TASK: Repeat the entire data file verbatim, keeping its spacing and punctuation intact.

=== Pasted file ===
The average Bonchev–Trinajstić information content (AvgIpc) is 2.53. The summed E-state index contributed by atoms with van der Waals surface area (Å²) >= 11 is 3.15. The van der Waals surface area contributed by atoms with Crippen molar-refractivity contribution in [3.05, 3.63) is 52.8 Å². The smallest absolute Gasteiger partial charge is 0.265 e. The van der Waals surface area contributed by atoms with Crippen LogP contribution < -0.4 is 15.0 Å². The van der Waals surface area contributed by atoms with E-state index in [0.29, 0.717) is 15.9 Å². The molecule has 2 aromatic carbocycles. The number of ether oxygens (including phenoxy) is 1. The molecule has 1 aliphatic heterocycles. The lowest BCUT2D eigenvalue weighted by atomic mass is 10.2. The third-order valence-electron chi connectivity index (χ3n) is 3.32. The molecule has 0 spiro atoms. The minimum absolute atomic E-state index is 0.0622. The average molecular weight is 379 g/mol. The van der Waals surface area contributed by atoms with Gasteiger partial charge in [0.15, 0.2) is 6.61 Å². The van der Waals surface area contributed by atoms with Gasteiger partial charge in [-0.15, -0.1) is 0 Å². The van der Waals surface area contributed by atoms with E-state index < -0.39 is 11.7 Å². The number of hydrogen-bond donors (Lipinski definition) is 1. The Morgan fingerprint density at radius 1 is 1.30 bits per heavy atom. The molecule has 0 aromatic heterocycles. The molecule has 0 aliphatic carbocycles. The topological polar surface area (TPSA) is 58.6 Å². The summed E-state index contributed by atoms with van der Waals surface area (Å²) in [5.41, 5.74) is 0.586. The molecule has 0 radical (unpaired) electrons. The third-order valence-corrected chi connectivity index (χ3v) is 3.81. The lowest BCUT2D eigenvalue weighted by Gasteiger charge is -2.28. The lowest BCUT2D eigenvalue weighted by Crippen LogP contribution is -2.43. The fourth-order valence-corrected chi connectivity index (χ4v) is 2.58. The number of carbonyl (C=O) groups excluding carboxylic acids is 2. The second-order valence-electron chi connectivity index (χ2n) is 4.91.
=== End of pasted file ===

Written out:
The average Bonchev–Trinajstić information content (AvgIpc) is 2.53. The summed E-state index contributed by atoms with van der Waals surface area (Å²) >= 11 is 3.15. The van der Waals surface area contributed by atoms with Crippen molar-refractivity contribution in [3.05, 3.63) is 52.8 Å². The smallest absolute Gasteiger partial charge is 0.265 e. The van der Waals surface area contributed by atoms with Crippen LogP contribution < -0.4 is 15.0 Å². The van der Waals surface area contributed by atoms with E-state index in [0.29, 0.717) is 15.9 Å². The molecule has 2 aromatic carbocycles. The number of ether oxygens (including phenoxy) is 1. The molecule has 1 aliphatic heterocycles. The lowest BCUT2D eigenvalue weighted by atomic mass is 10.2. The third-order valence-electron chi connectivity index (χ3n) is 3.32. The molecule has 0 spiro atoms. The minimum absolute atomic E-state index is 0.0622. The average molecular weight is 379 g/mol. The van der Waals surface area contributed by atoms with Gasteiger partial charge in [0.15, 0.2) is 6.61 Å². The van der Waals surface area contributed by atoms with Gasteiger partial charge in [-0.15, -0.1) is 0 Å². The van der Waals surface area contributed by atoms with E-state index < -0.39 is 11.7 Å². The number of hydrogen-bond donors (Lipinski definition) is 1. The Morgan fingerprint density at radius 1 is 1.30 bits per heavy atom. The molecule has 0 aromatic heterocycles. The molecule has 0 aliphatic carbocycles. The topological polar surface area (TPSA) is 58.6 Å². The summed E-state index contributed by atoms with van der Waals surface area (Å²) in [5.41, 5.74) is 0.586. The molecule has 0 radical (unpaired) electrons. The third-order valence-corrected chi connectivity index (χ3v) is 3.81. The lowest BCUT2D eigenvalue weighted by Gasteiger charge is -2.28. The lowest BCUT2D eigenvalue weighted by Crippen LogP contribution is -2.43. The fourth-order valence-corrected chi connectivity index (χ4v) is 2.58. The number of carbonyl (C=O) groups excluding carboxylic acids is 2. The second-order valence-electron chi connectivity index (χ2n) is 4.91.